Italian Banks Plummet as Political Crisis Flares
Italian bank shares led major European bourses lower in early Monday trade as the political crisis which has been swirling for the past few months has finally flared to unprecedented levels. Over the weekend, former Prime Minister Silvio Berlusconi announced his intention to run for office once again as current caretaker Prime Minister Mario Monti announced his intention to resign from the position.
The news out of Italy over the weekend is extremely negative for the Italian economy and bank shares there in particular. Monti is credited with pushing through fiscal reforms to raise taxes and cut spending to tackle Italy's debt crisis. Italy's core problem is its sheer debt load; at the end of 2011, it's debt-to-GDP ratio was sky high at 120.11 percent according to the IMF, much higher than crisis nations such as Spain.
However, Italy's advantage as compared to nations such as Spain is its low deficit; in fact, Italy actually is running a structural surplus currently, meaning that excluding interest payments, it is running a budget surplus. Compared to Spain, which is running deficits north of 6 percent of GDP, the numbers do seem better.
Thus, the news that Italy's chief economic reformer is stepping down is terrible news for the future of Italy's finances and the overall health of the economy. Also, it was under Berlusconi's regime that debt levels climbed to exorbitant levels int he first place. Thus, the headlines over the weekend sent government yields higher at the European open Monday and bank shares plummeted. Italian 10-year government bond yields jumped 28.2 basis points to 4.807 percent, the highest level since mid-November.
In addition, 2-year bond yields jumped an astounding 34.2 basis points to 2.316 percent, the highest level in a month. Also, Italian bank stocks, as measured by the FTSE Italia All-Share Banks Index, dropped 5.81 percent in Milan trading as fears that the deteriorating economic and political conditions would spill over to the banking sector reigned.
The weakness in Italian government bonds is notable, as Spanish and other peripheral European bond yields traded higher in tandem. One fear that is resuming is that over the European Central Bank's Outright Monetary Transactions (OMT) program; the ECB has yet to activate the program aimed at purchasing government bonds to cap yields because no nation has yet to make a new, formal request for a bailout.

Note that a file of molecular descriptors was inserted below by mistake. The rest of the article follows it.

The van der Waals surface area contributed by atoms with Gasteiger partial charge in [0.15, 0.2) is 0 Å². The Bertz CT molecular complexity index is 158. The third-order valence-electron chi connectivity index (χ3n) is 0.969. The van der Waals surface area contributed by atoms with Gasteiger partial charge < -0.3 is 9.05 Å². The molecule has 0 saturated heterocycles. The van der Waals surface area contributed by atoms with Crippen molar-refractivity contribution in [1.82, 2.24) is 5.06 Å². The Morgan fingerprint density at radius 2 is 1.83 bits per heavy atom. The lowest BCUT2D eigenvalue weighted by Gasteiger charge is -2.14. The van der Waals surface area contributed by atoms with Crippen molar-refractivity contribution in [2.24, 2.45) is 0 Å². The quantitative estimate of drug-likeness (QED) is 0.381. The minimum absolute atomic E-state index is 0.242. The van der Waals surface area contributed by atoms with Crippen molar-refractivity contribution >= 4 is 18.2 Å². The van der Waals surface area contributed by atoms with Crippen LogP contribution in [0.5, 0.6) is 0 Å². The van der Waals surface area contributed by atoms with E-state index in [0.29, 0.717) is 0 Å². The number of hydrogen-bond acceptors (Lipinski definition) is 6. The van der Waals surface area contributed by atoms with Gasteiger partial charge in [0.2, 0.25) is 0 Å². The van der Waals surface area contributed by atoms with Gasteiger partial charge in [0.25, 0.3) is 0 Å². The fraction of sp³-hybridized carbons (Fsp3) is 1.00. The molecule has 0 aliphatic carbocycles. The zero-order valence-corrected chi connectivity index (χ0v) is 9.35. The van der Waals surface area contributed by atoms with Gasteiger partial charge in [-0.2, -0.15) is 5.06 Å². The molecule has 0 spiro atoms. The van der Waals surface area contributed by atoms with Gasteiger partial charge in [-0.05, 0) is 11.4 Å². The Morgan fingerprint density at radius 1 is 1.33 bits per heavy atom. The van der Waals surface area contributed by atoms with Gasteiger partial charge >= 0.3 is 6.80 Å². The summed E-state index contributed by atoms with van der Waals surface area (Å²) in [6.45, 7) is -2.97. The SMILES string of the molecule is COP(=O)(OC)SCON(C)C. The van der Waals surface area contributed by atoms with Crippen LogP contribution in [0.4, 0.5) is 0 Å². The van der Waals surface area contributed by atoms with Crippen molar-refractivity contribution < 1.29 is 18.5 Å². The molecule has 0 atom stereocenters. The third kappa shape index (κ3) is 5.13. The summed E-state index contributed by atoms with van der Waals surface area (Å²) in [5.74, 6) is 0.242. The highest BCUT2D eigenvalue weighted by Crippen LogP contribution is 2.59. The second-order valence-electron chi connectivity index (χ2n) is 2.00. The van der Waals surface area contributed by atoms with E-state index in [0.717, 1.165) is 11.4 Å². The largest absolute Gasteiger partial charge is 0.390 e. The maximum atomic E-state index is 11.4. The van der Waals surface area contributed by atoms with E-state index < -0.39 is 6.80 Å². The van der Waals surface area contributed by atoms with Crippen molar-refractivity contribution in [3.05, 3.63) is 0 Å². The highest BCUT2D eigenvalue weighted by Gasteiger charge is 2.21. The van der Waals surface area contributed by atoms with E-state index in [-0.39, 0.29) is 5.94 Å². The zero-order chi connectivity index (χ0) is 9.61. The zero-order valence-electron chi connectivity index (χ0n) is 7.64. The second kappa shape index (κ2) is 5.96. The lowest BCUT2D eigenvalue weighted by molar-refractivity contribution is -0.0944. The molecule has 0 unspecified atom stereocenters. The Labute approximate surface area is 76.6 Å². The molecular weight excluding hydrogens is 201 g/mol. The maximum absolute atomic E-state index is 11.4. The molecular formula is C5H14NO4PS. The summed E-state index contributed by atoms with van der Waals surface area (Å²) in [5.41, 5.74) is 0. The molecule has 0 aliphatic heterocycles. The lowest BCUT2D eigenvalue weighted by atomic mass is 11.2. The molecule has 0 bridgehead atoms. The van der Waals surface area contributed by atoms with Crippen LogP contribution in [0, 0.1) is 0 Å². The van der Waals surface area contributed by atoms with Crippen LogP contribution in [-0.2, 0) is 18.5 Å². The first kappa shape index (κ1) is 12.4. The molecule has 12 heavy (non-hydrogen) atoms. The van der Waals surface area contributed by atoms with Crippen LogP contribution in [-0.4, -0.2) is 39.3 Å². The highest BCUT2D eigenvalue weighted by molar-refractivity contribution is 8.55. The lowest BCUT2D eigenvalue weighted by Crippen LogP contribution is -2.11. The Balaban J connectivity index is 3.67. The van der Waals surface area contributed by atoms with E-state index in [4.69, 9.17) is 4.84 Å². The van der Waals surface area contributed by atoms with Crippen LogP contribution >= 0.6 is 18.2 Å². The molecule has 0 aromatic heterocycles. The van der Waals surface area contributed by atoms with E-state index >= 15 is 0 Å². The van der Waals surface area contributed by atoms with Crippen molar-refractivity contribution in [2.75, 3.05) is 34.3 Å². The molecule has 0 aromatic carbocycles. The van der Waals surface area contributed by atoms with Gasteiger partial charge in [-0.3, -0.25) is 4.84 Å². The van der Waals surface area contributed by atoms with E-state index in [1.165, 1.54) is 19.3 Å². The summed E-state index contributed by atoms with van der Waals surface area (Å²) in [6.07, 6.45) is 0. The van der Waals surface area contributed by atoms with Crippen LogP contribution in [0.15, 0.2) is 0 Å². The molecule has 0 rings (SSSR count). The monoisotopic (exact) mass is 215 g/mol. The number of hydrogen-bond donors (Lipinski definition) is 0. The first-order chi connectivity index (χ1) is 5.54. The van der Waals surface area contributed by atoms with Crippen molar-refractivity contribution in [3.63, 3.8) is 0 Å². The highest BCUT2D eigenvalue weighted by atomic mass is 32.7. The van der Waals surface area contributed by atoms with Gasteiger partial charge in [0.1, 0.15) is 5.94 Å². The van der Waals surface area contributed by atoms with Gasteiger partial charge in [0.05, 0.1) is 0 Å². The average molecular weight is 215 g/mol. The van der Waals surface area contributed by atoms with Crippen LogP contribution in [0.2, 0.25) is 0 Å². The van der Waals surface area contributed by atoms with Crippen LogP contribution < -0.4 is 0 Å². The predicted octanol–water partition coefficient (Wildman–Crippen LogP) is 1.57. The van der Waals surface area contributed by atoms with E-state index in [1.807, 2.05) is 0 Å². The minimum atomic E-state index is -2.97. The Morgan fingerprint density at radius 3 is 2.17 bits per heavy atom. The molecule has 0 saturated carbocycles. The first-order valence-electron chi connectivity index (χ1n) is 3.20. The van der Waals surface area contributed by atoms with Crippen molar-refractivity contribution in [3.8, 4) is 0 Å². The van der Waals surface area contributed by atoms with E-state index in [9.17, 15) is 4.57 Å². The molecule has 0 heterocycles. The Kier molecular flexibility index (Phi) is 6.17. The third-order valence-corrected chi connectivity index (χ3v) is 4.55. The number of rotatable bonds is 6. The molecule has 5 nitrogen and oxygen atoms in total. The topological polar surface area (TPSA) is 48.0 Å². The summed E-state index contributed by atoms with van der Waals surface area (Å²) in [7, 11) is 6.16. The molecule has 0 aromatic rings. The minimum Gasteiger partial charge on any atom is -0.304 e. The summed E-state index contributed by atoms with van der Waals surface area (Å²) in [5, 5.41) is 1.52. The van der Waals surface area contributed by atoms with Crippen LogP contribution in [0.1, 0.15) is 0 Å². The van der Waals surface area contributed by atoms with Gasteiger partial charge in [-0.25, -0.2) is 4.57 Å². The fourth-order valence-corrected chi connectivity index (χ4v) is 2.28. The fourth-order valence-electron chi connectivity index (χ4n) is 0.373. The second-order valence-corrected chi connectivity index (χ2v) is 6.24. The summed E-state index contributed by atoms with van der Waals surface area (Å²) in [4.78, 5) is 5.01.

One of the conditions of the OMT is that a nation receiving bond market support enter a program and show that economic reforms are being made. Knowing this, investors have suddenly become much more fearful that the resignation of Monti and the potential for a return to the high-spending ways of Berlusconi's regime would mean that, even if Italy asked for a formal bailout, they would not adhere to bailout conditions and would thus not qualify for bond support.
Government bond yields have fallen and are still lower than the levels seen over the summer, the last time the crisis flared up as eyes focused on Spain's crumbling banks. However, weakness in Italy now shows that the crisis may now see the spotlight shift away from the Iberian peninsula and towards its Italian counterpart. Currently, Italy is rated A- by Fitch, Baa2 by Moody's, and BBB+ by Standard & Poor's with each agency having the rating on negative watch as well.
Certainly, a return to the high-spending days of the Berlusconi regime would lead to further downgrades, making the crisis that much worse. Thus, the increased threat of downgrades coupled with the decreased likelihood of ECB support has sent government bonds yields higher and sent bank stocks lower.
Investors should watch the upcoming Italian elections closely. Currently, the conservative Democratic Party (PD) is in front in opinion polls and its leader, Pier Luigi Bersani, has already said that if elected, his party would remain committed to reform programs in the economy. Berlusconi's People of Freedom (PdL) Party is currently in third in opinion polls, and so fears over a broad break from reforms may be over exaggerated. However, investors do need to worry about what kinds of concessions the eventual winner will have to make towards the PdL should they want to form a coalition government.
Currently, the PD, along with the third major party the 5 Star Movement (5SM) have enough votes, based on opinion polls, to form a coalition government; but to reach a super-majority of over 60 percent to ensure that all votes can be passed, Bersani would need support of at least some of the PdL MP's.
Italian elections will be held in April, so investors should prepare for lots of headline risk from political leaders, just as there was with the recent Greek elections. Until then, prepare for volatility surrounding any and all comments.
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